Facial recognition under fire in Britain
The experiment was conducted discreetly. Between 2016 and 2018, two surveillance cameras were installed in the Kings Cross area of London to analyse and track passers-by using facial recognition technology.
The deployment of the cutting-edge technology at one of the British capital’s busiest transport hubs, which was first revealed in the Financial Times, has fueled controversy in Britain where its use does not yet have a legal framework.
The company in charge of the project argued it has acted “only to help the police ... prevent and detect crimes in the area” and that it had no commercial use.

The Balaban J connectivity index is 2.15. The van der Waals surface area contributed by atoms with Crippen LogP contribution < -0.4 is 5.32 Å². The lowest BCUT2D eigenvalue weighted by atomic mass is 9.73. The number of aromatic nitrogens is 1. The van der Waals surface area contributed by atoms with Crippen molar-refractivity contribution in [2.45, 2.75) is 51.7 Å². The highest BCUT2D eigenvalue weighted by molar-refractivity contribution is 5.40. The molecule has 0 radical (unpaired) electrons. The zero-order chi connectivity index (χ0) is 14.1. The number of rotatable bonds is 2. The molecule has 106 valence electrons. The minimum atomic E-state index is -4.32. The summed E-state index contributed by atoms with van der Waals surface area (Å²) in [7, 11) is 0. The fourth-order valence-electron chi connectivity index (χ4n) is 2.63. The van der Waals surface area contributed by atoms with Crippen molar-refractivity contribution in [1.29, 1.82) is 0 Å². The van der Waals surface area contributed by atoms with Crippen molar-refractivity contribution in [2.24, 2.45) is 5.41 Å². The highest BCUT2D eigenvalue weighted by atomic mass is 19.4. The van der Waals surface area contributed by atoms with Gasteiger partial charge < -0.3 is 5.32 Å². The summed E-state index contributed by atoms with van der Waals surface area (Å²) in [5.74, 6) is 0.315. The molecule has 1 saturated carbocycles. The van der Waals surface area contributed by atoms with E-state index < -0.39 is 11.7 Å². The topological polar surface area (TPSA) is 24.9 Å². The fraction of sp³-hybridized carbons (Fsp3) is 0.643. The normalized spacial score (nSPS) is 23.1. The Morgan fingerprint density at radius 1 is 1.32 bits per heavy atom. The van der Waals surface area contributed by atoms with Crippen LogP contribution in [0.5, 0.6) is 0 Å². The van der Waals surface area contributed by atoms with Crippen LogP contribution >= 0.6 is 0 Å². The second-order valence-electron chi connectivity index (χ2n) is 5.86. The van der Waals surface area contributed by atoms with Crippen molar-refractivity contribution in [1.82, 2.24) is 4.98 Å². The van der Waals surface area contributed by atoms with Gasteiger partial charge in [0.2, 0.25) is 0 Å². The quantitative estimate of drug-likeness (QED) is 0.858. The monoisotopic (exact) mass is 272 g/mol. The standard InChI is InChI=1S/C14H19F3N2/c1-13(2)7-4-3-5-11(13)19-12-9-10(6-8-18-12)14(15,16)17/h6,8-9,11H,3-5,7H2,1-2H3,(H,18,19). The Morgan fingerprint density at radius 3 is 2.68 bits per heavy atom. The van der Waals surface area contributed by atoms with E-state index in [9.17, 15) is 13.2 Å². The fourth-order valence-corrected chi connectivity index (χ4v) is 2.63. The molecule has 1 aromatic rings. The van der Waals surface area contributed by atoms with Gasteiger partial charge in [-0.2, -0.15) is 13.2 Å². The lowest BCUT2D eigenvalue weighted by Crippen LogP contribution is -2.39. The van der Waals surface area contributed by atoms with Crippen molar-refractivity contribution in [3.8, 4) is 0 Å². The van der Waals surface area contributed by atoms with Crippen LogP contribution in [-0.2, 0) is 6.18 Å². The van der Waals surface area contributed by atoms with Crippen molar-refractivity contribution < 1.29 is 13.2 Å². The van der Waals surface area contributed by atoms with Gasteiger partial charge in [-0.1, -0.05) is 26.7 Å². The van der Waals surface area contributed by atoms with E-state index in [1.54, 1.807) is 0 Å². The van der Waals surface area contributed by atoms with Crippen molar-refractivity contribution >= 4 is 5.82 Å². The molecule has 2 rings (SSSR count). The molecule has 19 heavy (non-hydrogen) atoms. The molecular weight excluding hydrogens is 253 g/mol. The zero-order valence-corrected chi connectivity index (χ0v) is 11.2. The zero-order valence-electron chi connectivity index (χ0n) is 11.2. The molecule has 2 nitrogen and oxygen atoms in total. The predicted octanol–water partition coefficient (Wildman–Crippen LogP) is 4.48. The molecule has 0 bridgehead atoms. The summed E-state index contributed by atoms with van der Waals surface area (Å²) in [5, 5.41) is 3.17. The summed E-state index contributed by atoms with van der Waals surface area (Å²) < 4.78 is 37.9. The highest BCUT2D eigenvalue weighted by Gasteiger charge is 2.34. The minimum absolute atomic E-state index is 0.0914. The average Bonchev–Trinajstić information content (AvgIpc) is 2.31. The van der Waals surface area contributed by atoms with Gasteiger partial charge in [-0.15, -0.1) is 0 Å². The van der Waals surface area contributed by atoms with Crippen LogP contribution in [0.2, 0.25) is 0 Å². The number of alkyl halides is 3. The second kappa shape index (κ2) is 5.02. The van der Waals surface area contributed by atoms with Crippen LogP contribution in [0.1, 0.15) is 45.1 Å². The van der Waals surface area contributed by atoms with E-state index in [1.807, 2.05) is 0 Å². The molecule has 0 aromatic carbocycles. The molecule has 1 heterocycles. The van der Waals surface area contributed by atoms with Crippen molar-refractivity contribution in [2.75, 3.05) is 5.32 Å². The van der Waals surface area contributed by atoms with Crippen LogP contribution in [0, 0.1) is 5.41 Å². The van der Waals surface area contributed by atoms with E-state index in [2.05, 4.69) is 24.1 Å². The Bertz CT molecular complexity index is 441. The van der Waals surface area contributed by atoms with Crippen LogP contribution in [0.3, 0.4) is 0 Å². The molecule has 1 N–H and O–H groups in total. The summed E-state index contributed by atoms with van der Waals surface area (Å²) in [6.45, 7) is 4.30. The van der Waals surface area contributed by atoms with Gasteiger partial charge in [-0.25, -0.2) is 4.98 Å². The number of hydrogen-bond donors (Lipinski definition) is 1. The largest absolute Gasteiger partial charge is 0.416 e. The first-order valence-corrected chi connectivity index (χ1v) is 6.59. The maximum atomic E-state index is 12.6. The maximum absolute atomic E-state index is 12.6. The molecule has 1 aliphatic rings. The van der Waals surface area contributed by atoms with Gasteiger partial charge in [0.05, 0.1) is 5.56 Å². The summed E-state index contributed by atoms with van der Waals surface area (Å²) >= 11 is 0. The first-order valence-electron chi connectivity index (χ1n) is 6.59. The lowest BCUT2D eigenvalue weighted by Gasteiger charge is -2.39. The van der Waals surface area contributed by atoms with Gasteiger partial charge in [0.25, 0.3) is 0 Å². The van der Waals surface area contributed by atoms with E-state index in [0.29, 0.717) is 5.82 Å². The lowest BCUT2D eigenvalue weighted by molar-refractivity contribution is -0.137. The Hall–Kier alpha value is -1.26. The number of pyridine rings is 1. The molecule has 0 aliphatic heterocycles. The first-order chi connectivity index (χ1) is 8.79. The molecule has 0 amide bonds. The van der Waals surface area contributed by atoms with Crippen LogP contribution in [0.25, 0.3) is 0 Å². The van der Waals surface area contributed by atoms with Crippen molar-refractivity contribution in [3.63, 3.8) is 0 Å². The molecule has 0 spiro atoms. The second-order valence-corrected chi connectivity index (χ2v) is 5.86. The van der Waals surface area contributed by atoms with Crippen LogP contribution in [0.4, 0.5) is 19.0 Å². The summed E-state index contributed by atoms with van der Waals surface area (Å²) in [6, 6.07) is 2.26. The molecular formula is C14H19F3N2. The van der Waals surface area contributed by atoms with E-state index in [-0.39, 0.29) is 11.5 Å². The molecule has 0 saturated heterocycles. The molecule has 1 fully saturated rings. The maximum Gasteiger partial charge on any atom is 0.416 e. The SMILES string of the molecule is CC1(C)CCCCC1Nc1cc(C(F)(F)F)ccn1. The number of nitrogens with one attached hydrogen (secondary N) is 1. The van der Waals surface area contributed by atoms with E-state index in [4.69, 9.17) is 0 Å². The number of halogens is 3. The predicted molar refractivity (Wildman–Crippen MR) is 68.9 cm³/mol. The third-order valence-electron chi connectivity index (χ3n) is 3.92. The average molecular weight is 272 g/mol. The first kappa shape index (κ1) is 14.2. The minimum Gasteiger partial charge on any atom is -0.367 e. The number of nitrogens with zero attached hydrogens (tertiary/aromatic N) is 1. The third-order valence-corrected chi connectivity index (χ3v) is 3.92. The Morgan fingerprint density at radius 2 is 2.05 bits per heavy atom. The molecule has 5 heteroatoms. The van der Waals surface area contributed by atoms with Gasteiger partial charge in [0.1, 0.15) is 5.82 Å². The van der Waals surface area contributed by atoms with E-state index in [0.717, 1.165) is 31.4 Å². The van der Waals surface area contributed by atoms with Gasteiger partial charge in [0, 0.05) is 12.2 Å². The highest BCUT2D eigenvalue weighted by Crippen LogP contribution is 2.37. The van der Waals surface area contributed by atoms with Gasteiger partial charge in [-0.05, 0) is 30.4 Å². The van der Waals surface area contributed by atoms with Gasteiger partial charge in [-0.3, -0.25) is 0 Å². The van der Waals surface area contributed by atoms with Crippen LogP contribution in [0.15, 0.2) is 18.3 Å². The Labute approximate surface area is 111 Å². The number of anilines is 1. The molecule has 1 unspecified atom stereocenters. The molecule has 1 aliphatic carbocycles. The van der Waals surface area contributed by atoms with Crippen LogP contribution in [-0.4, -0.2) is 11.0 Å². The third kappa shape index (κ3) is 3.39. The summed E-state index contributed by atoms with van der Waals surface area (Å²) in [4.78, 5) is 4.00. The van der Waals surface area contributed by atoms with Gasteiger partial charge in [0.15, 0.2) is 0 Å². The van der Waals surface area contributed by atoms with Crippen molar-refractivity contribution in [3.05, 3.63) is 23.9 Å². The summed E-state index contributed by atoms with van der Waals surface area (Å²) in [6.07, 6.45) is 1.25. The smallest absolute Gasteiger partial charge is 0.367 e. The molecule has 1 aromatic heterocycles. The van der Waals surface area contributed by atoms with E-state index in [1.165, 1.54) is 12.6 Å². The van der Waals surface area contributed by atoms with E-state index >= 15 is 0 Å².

But data watchdog the Information Commissioner’s Office seized on the case.
It opened an investigation and expressed concern about the increasing use of facial recognition, which allows for faces captured on camera to be compared with images stored to databases.
The Kings Cross case is not isolated, with shopping centers in Manchester and Sheffield, and a museum in Liverpool, also reportedly trialling the technology.
Ed Bridges, 36, has sued Welsh police for targeting him with this technology while he was Christmas shopping in 2017 and at a protest in 2018, with his case working its way through the High Court in Cardiff.
This is the first time that such action has been brought in British courts. But a survey commissioned by the ICO this year found facial recognition enjoys wide public support.